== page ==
BARC open etch thereby making DBARC an attractive solution as the resist and DBARC are simultaneously dissolved
during the development step leaving the underlying substrate ready for implantation. In comparison to current implant
processes with top anti-reflective coatings (TARC), DBARCs are anticipated to offer improvements in reflection control
which would translate to improved CDU and increased process window for both KrF and ArF implants. Indeed, this area
has long been considered the ideal insertion point for DBARC technology.
The second area where DBARC technology can make a significant impact is in non-implant lithography. In this large
segment, the ability to replace a conventional BARC with a DBARC affords the device maker the ability to simplify
both lithographic and integration processes. By replacing the BARC with a DBARC, the BARC open etch is negated.
Furthermore, by applying this strategy on multilayer stacks it is possible to greatly simplify the process by avoiding both
CVD steps and pattern transfer steps thereby easing integration. In this area, DBARC technology could have merit for
low k1 KrF and ArF (dry) lithography as well as in immersion ArF processes.
This paper describes our results in designing production worthy DBARCs for both implant and non-implant applications.
A newly developed KrF DBARC platform is evaluated for logic implant applications and compared to a standard TARC
implant process. Post develop residue and defectivity are checked for the new platform and the results compared to
production worthy BARC and implant resists. A new ArF platform was also developed and initial lithographic results
are reported for an implant application. Several non-implant applications were also investigated and results are reported
for high resolution KrF and ArF (dry) lithography as well as an immersion ArF process.
Immersion lithography for the 32nm node and beyond requires advanced methods to control 193 nm radiation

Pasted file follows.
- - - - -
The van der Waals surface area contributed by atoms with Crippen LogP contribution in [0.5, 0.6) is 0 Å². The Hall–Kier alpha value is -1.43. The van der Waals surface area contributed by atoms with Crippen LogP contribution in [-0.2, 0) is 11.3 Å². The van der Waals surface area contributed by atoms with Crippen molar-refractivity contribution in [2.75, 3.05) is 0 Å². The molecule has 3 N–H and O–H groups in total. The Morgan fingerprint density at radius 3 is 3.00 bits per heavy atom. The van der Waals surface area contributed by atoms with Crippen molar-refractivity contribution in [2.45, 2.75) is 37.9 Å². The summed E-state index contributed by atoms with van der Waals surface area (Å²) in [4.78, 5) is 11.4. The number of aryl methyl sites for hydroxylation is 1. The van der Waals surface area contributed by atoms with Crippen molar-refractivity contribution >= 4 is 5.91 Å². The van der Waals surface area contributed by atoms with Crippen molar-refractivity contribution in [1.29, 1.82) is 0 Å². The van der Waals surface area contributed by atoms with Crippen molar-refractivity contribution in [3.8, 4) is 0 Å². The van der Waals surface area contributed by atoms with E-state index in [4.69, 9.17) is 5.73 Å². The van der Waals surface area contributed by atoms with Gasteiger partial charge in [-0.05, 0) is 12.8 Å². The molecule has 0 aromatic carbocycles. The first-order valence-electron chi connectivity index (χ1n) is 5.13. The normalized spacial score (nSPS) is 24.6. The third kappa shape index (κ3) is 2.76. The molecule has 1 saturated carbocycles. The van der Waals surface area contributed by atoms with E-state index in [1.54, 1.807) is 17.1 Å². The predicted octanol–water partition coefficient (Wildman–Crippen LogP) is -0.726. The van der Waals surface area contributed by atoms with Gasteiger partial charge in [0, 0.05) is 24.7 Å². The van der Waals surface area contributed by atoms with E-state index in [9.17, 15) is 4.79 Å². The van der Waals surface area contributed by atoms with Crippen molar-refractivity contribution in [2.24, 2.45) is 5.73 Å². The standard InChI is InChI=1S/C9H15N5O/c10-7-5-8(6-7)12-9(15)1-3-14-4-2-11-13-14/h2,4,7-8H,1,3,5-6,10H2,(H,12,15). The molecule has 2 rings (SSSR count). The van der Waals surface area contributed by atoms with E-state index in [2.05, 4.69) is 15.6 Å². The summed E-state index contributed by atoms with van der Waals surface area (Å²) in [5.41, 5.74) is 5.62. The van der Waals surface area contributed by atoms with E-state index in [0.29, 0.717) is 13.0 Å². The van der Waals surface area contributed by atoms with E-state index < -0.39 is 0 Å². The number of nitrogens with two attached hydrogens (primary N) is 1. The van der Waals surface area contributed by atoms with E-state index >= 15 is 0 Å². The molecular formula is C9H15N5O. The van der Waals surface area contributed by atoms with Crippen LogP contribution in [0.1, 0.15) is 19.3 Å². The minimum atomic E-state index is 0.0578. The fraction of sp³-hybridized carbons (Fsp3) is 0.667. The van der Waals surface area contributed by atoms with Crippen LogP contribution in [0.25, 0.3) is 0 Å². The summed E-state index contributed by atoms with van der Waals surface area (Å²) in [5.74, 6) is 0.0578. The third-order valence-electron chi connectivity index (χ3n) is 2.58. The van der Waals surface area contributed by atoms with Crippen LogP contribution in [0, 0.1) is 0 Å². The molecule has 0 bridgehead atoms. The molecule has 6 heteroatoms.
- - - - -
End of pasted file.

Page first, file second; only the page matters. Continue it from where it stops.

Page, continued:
reflected at the resist/BARC interface, due to the high incident angles that are verified under high numerical aperture
(NA) imaging conditions. Swing curve effects are exacerbated in the high NA regime, especially when highly reflective
substrates are used, and lead to critical dimension (CD) control problems. BARC reflectivity control is also particularly
critical when underlying surface topography is present in buried layers due to potential reflective notching problems. In
this work, a graded spin-on organic BARC was developed to enable appropriate reflectivity control under those
conditions. The graded BARC consists of two optically distinct polymers that are completely miscible in the casting
solution. Upon film coating and post-apply baking, the two polymers vertically phase-separate to form an optically
graded layer. Different characterization techniques have been applied to the study of the distribution of graded BARC
components to reveal the internal and surface composition of the optically graded film, which includes Variable Angle
Spectroscopic Ellipsometry (VASE) and Secondary Ion Mass Spectroscopy (SIMS). Also, optical constant optimization,
substrate compatibility, patterning defectivity and etch feasibility for graded BARC layers are described. Superior 193
nm lithographic performance and reflectivity control of graded BARC beyond 1.20 NA compared to conventional
BARCs is also demonstrated.